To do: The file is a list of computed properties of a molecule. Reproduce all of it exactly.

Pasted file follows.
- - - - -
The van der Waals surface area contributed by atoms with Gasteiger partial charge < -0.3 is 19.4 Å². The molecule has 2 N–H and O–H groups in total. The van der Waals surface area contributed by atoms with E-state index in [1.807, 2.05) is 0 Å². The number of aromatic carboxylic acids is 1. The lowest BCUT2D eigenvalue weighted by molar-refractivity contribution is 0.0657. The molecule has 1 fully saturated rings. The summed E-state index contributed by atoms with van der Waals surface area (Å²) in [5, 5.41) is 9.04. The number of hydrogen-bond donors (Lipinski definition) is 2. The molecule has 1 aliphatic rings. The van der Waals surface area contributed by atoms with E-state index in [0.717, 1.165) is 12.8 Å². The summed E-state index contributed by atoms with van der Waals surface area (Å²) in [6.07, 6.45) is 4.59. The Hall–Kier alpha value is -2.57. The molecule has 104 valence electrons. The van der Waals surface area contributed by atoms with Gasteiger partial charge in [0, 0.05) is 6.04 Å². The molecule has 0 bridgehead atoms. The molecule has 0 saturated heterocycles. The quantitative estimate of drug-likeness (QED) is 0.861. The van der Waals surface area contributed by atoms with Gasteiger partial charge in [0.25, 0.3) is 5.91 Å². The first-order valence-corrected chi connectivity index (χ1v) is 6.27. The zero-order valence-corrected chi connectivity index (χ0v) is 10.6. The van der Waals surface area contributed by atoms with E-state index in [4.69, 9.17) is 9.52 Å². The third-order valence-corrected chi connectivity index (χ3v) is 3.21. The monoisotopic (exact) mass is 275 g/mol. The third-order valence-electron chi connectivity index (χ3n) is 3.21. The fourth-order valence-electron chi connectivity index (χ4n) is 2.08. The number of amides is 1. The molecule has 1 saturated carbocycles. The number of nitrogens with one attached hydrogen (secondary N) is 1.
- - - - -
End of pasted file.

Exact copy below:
The van der Waals surface area contributed by atoms with Gasteiger partial charge < -0.3 is 19.4 Å². The molecule has 2 N–H and O–H groups in total. The van der Waals surface area contributed by atoms with E-state index in [1.807, 2.05) is 0 Å². The number of aromatic carboxylic acids is 1. The lowest BCUT2D eigenvalue weighted by molar-refractivity contribution is 0.0657. The molecule has 1 fully saturated rings. The summed E-state index contributed by atoms with van der Waals surface area (Å²) in [5, 5.41) is 9.04. The number of hydrogen-bond donors (Lipinski definition) is 2. The molecule has 1 aliphatic rings. The van der Waals surface area contributed by atoms with E-state index in [0.717, 1.165) is 12.8 Å². The summed E-state index contributed by atoms with van der Waals surface area (Å²) in [6.07, 6.45) is 4.59. The Hall–Kier alpha value is -2.57. The molecule has 104 valence electrons. The van der Waals surface area contributed by atoms with Gasteiger partial charge in [0, 0.05) is 6.04 Å². The molecule has 0 bridgehead atoms. The molecule has 0 saturated heterocycles. The quantitative estimate of drug-likeness (QED) is 0.861. The van der Waals surface area contributed by atoms with Gasteiger partial charge in [0.25, 0.3) is 5.91 Å². The first-order valence-corrected chi connectivity index (χ1v) is 6.27. The zero-order valence-corrected chi connectivity index (χ0v) is 10.6. The van der Waals surface area contributed by atoms with E-state index in [4.69, 9.17) is 9.52 Å². The third-order valence-corrected chi connectivity index (χ3v) is 3.21. The monoisotopic (exact) mass is 275 g/mol. The third-order valence-electron chi connectivity index (χ3n) is 3.21. The fourth-order valence-electron chi connectivity index (χ4n) is 2.08. The number of amides is 1. The molecule has 1 saturated carbocycles. The number of nitrogens with one attached hydrogen (secondary N) is 1.